Woolworths is overhauling its Homebrand range in a bid to improve the range’s perception in an increasingly competitive market for private label grocery products.
According to Fairfax Media, Homebrand generates $1.4 billion annually across almost 1000 product lines for the supermarket but it will soon be rebadged as part of the lesser-known “Essentials” line.
Homebrand has long been perceived as the cheap option for shoppers but Woolworths chief executive Brad Banducci previously indicated the supermarket giant has a “perception problem” with its red-and-white coloured product line, according to Fairfax.
“The issue we’ve got with Aldi is providing the same value experience in our store as you would in an Aldi, which requires us to rethink and re-engineer some of our entry-level products,” he said last year.
Private label groceries are big business in Australia and now account for around 20% of supermarket brands, according to market research from IBISWorld.
Canstar Blue research in January showed 65% of Australians prefer to buy private labels, with Aldi the preferred choice for staples like white bread, wholemeal bread, butter and eggs.
The iconic Woolworths red and white Homebrand will slowly be phased out in favour of the new Essentials branding, which will feature red and yellow packaging. The supermarket plans to making the switch on a category-by-category basis.
Essentials is currently used on a range of non-food items, but the first food item to switch from Homebrand is honey.
A spokesperson for Woolworths confirmed to SmartCompany the Homebrand and Essentials ranges will be “consolidated into one improved value range called Essentials” following a review.
“We have been reviewing the products in all of our brand ranges to ensure we deliver even greater quality and value for our customers,” the spokesperson says.
“The Essentials range as the name suggests are products every home needs, both food and non food. When customers see each product move to the new Essentials packaging they can be assured the product will offer market leading value for money for our customers.”
Is Woolworths taking the “easy fix”?
Branding expert Michel Hogan told SmartCompany the switch from “Homebrand” to “Essentials” appears to be a re-naming and not a re-branding move, which is aimed at changing perceptions without repositioning the products.
“What they see as the front line of doing that [changing perception] is to give it a makeover, which is essentially all they’re doing,” she says.
“There’s an epidemic on this. It seems every other week I’m asked about this type of thing,” she says.
“It’s in the same process [as] calling themselves Susan instead of Tracey.”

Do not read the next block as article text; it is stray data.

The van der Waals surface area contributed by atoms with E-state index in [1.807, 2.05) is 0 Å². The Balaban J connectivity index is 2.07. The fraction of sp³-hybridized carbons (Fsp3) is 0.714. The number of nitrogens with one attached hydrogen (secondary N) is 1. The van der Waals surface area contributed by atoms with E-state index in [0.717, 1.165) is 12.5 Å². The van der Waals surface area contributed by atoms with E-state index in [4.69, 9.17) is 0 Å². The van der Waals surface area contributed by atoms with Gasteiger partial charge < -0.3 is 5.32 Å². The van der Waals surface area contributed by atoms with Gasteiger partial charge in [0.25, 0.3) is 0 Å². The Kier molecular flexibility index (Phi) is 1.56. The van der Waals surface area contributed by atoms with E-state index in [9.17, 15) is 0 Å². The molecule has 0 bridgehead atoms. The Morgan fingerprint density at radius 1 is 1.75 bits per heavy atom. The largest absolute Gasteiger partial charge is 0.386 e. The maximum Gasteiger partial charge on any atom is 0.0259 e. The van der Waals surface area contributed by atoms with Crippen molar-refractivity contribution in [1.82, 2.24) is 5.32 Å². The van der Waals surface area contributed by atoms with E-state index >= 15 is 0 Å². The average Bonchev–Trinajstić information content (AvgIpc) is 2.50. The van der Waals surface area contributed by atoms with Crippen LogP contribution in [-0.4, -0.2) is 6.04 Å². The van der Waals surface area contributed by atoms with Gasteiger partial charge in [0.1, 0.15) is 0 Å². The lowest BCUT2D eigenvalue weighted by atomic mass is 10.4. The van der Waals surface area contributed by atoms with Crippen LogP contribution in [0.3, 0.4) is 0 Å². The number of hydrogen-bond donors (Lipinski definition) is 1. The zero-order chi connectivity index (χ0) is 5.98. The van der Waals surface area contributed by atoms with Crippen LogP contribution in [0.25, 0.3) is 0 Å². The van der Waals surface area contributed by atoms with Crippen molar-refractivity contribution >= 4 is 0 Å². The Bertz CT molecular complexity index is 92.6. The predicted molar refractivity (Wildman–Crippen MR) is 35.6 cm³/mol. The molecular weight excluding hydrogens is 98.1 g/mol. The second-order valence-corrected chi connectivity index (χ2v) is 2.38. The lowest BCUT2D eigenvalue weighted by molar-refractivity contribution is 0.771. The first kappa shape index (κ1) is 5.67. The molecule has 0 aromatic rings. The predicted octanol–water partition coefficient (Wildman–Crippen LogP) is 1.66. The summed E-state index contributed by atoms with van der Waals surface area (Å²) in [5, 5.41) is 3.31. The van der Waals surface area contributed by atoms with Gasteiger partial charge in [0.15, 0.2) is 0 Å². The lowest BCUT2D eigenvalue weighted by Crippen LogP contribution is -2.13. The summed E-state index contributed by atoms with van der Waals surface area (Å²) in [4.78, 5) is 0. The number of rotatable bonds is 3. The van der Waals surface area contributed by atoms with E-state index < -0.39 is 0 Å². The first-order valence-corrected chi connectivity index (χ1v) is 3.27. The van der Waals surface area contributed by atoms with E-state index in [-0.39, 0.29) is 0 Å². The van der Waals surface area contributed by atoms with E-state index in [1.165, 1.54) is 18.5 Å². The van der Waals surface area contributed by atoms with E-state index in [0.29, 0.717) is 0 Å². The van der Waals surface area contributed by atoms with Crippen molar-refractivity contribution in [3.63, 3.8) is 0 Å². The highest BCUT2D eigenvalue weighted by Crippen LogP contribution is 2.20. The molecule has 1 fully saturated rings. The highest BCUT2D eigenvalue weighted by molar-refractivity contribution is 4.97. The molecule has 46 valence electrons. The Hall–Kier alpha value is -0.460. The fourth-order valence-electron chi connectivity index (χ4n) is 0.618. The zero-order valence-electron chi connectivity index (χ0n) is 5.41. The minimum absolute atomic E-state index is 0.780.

Hogan says is it appears Woolworths is only changing the name and not the products themselves and as such, a long-term change in sales is unlikely.
“My general reaction is while that certainly it can drive a [sales] bump short term – usually a bump in traffic and interest – I tend to think people are smarter than that.
“I think the reason people are going to Aldi or preferring Aldi is [for] a whole bunch of reasons,” she says.
Hogan believes Woolworths should instead be considering what is driving the overall shift behind more people preferring Aldi’s product lines.
She says buying a product is about the experience in-store, the placement of the product and a number of other reasons aside from the name on a label.
“Customers are not quite as dumb as companies appear to think they are,” she says.
“If all the products that were called Homebrand are now called Essentials, they wont figure it out?”
Hogan believes the reason Aldi is seemingly doing better with its private label line has little to do with its name.
“One of the first things they say is its really great quality. There’s a payoff that people respond to and recognise thats actually what you’re combating,” she says.
“It’s important to look below the veneer of something to change the way a customer is responding to it.”
For SMEs, Hogan warns against taking the easy fix by only changing a product name.
“Changing the name is the easy fix. It’s the sexy, sparkling, shiny stuff. It’s easier to do that and think that’ll fix the problem,” she says.
Hogan suggests businesses look at featuring other product elements, such as how the product is made or how it has been sourced as a way to speak to the product’s quality.
“But that takes work,” she says.
“That’s something that you’ve really got to think about and you’ve got to have a story to tell.”
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